The Knesset approved stricter penalties for rock-throwers on its second and third reading Monday night, ratifying the penalties into law amid the unprecedented terror wave in Israel.
51 MKs voted the bill into law; 17 voted against.
Now, under law, rock-throwers will be subject to the following penalties:
- a minimum three-year prison sentence, which cannot be suspended unless under special circumstances;
- a clause noting that the penalty cannot be under 1/5 of the maximum prison sentence for the offense;
- rock-throwers who serve less than three months will be stripped of their National Insurance (Bituach Leumi) benefits; and
- parents of minors who are convicted of rock-throwing or terrorism will be stripped of National Insurance payments for the entire duration of their child's prison sentence.
In addition, rocks have now been defined as a weapon under law – and, as such, the above punishments will apply to anyone wielding a knife or other dangerous weapons with intent to harm.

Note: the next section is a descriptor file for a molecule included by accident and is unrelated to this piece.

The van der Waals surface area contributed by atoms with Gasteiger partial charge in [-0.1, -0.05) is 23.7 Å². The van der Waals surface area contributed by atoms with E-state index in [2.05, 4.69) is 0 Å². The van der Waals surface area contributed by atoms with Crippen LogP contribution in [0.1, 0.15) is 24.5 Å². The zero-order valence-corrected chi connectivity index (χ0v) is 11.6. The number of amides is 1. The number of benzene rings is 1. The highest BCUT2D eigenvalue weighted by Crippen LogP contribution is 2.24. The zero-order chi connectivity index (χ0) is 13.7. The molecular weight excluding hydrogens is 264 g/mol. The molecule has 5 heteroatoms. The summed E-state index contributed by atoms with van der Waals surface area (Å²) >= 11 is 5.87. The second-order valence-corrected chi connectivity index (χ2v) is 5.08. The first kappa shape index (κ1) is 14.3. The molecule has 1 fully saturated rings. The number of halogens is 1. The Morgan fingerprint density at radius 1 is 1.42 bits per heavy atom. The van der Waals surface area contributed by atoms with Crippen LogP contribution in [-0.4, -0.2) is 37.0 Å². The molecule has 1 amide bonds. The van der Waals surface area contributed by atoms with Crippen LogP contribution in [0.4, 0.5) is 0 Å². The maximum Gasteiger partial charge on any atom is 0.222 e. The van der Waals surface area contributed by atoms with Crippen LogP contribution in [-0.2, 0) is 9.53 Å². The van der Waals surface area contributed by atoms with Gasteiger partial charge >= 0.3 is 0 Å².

Chairman of the Knesset Constitution, Law and Justice Committee, MK Nissan Slomiansky (Jewish Home) presented the bill.
"The punishment for throwing rocks does not nearly reflect the consequences and the carnage they cause," he noted. "Setting a minimum penalty is a necessary step in order to deter and uproot the misnomer of 'it's just a rock."
Slomiansky added that the measures halting Bituach Leumi payments counteract 'double payments by the State' to terrorists, which he said are unjustifiable.
MK Jamal Zahalka (Joint List) attacked the bill, implying it would lead to more terror.
"You cannot extinguish a fire with gas, and the current legislation is like gasoline on the fire," he claimed. "There is no logic in punishing a father whose son threw a rock and didn't hurt anyone."